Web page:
I think that we can all agree that the 2016 presidential election cycle was brutal, an overwhelmingly negative attack on the attention spans of the global population. Call me a delusional optimist, but I forecast that despite all the sturm und drang of 2016, 2017 is going to be a bad year for pessimists.
One reason that I conclude that things are going to improve is that society may have passed peak negativity in 2016. Peak oil, says Wikipedia, is “that point in time when the maximum rate of extraction of petroleum is reached, after which it is expected to enter terminal decline.” And, at least in the circles I run in, we are running out of negativity. More precisely — since even a chronic optimist will admit that we may never totally run out of negativity — we are suffering from negativity fatigue.
I spent most of 2016 talking to executives with the word “chief” in their titles about what to expect in the near future. They pretty much agreed with Franklin Roosevelt, who said in his first inaugural address that “only a foolish optimist can deny the dark realities of the moment.” The inhabitants of the C suite tend to be realists, and they recognize that there are a lot of things that need fixing. But they are also confident that we have the tools to do that. Here are some of the things that these executives are optimistic about for 2017.
The end of demographic stereotyping
Millennials will come into their own in 2017. For the past decade, millennials have been on the minds of senior executives in every vertical market and discipline. We’ve seen a cottage industry set up to explain how millennials aren’t like anyone else, but the commentators often seem intent on stoking baby boomer generational anxiety. The truest observation is probably that what makes millennials unique is that no other demographic cohort has inspired so much misinformation. In fact, millennials are no less understandable, manageable and leadable than any other cohort in the history of man.
What do we know about millennials? There are a lot of them. While the demographic line regarding millennials is less than precise, there is general agreement that millennials were born between 1980 and the mid-1990s. That translates to some 76 million millennials in the U.S., accounting for a full third of the workforce. By the time the next election comes around, they will make up half of the U.S. workforce. Most millennials want career progression, seek competitive wages and financial incentives, and prefer working at enterprises committed to training and development. Does that sound weird to you?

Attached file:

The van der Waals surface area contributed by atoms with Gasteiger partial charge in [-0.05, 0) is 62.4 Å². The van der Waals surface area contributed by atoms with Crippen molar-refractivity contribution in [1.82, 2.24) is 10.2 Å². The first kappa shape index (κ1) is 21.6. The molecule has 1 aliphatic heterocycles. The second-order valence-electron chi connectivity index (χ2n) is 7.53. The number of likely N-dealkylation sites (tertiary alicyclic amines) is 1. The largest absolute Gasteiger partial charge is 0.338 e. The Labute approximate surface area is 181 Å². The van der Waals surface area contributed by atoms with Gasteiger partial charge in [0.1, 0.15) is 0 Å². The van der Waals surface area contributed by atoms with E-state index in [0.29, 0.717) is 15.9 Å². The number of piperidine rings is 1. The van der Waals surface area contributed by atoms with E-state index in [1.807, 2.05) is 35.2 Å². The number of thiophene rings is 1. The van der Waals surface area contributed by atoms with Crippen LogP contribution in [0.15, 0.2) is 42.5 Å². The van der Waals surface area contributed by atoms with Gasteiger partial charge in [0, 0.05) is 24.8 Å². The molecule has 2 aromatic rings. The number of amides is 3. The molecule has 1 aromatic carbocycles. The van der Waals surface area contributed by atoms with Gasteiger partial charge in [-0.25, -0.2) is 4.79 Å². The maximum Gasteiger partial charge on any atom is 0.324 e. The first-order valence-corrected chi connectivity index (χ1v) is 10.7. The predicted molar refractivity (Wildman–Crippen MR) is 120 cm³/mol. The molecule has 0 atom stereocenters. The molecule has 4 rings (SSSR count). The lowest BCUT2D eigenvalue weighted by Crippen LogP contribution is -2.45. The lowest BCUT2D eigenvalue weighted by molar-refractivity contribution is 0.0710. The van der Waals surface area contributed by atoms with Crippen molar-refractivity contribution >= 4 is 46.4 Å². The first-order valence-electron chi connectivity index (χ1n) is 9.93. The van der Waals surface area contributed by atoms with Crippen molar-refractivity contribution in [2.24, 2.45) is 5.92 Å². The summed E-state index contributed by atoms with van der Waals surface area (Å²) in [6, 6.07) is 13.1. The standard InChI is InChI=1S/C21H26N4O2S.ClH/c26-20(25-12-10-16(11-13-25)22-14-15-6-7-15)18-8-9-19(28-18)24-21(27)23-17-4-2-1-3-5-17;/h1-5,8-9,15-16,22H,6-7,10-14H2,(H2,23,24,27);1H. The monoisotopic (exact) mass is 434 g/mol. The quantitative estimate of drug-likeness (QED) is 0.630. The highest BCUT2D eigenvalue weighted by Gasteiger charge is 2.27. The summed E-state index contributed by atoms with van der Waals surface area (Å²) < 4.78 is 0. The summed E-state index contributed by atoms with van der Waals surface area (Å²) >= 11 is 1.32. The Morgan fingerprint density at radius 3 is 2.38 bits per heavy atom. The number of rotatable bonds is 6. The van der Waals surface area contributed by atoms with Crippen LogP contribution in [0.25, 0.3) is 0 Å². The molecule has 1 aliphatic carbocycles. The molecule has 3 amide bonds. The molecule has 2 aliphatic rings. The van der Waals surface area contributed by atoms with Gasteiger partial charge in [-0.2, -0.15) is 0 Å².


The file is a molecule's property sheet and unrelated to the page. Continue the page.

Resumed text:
In the recruiting business, there is a rule of thumb: “Millennials are not that hard to attract, but they are hard to retain.” It is true that 70% of millennials, embracing the mantra “Work doesn’t have to suck,” leave their first job after two years. But that seems like a sensible motto to me.
Millennials do set themselves apart from earlier generations in the extent to which technology plays a major role in their identity. They tend to insist on the right to self-provision. This is a feature, not a bug. Wow, a generation that wants to use tech to get work done? Some of us remember having to beg employees to put their hands on keyboards.
YouTube University and the democratization of knowledge
Everyone talks about the skills shortage, but is that really the problem? What if what is seen as a skills shortage is actually a result of employers’ addiction to Industrial Age work credentials such as college degrees and work experience? Autodidacts have discovered the power of “YouTube University,” but employers have been slow to recognize the potential. Workers wanting to learn a new skill or to pivot or accelerate their career can spend hours searching YouTube and engaging in various social media communities to develop competencies. It has never been cheaper or easier to learn new skills.
Instrumented shame campaigns
Optimism extends beyond the executives I talked to. The Dalai Lama is also upbeat about the future. The Tibetan spiritual leader is heartened by the emergence of global consensus on climate goals enshrined in the Paris accord on climate change, as well as by the emerging ability to measure the willingness of nations and politicians to get along with one another. In the future, it is more likely that people not able to play well with others will be punished politically and corporations that do wrong will be punished commercially.
HR becomes strategic
Historically HR was viewed as part of the problem. In 2017 and beyond, it is going to be part of the solution.
The “problem” is workplace dysfunction. According to Cy Wakeman, a therapist-turned-HR-guru and author of Reality-Based Leadership: Ditch the Drama, Restore Sanity to the Workplace & Turn Excuses Into Results, the average worker loses two and a quarter hours every day on the wasted emotional energy of workplace “drama.” Lynne Zappone, chief people officer at Popeyes Louisiana Kitchen, frequently tells colleagues that a communications “canyon” exists between the CEO, line managers, employees and the chief HR officer.
The good news is that via informed and courageous HR leadership, workplace drama can be significantly reduced and communication canyons bridged. Back in 2002, Christopher A. Bartlett and Sumantra Ghoshal told the world that strategy — typically focused on products and competitors — had shifted to talents and dreams. The HR leader, historically occupying the lowest rung of the senior management hierarchy, is about to step up.
Futurist Thornton A. May is a speaker, educator and adviser and the author of The New Know: Innovation Powered by Analytics. Visit his website at thorntonamay.com, and contact him at firstname.lastname@example.org.